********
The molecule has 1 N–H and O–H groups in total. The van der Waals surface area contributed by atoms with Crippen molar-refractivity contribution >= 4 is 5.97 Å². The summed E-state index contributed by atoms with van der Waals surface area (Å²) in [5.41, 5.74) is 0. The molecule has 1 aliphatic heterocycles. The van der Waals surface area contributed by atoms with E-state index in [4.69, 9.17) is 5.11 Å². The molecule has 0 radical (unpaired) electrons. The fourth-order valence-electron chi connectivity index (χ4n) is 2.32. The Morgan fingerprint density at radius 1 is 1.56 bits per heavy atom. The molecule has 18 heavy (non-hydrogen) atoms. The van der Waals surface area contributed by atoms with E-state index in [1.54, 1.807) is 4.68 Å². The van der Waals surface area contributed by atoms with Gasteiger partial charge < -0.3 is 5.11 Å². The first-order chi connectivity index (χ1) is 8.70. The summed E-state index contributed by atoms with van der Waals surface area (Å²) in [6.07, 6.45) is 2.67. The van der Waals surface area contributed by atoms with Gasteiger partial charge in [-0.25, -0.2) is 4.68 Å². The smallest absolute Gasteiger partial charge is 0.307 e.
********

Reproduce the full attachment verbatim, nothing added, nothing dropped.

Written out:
The molecule has 1 N–H and O–H groups in total. The van der Waals surface area contributed by atoms with Crippen molar-refractivity contribution >= 4 is 5.97 Å². The summed E-state index contributed by atoms with van der Waals surface area (Å²) in [5.41, 5.74) is 0. The molecule has 1 aliphatic heterocycles. The van der Waals surface area contributed by atoms with E-state index in [4.69, 9.17) is 5.11 Å². The molecule has 0 radical (unpaired) electrons. The fourth-order valence-electron chi connectivity index (χ4n) is 2.32. The Morgan fingerprint density at radius 1 is 1.56 bits per heavy atom. The molecule has 18 heavy (non-hydrogen) atoms. The van der Waals surface area contributed by atoms with E-state index in [1.54, 1.807) is 4.68 Å². The van der Waals surface area contributed by atoms with Gasteiger partial charge < -0.3 is 5.11 Å². The first-order chi connectivity index (χ1) is 8.70. The summed E-state index contributed by atoms with van der Waals surface area (Å²) in [6.07, 6.45) is 2.67. The van der Waals surface area contributed by atoms with Gasteiger partial charge in [-0.25, -0.2) is 4.68 Å². The smallest absolute Gasteiger partial charge is 0.307 e.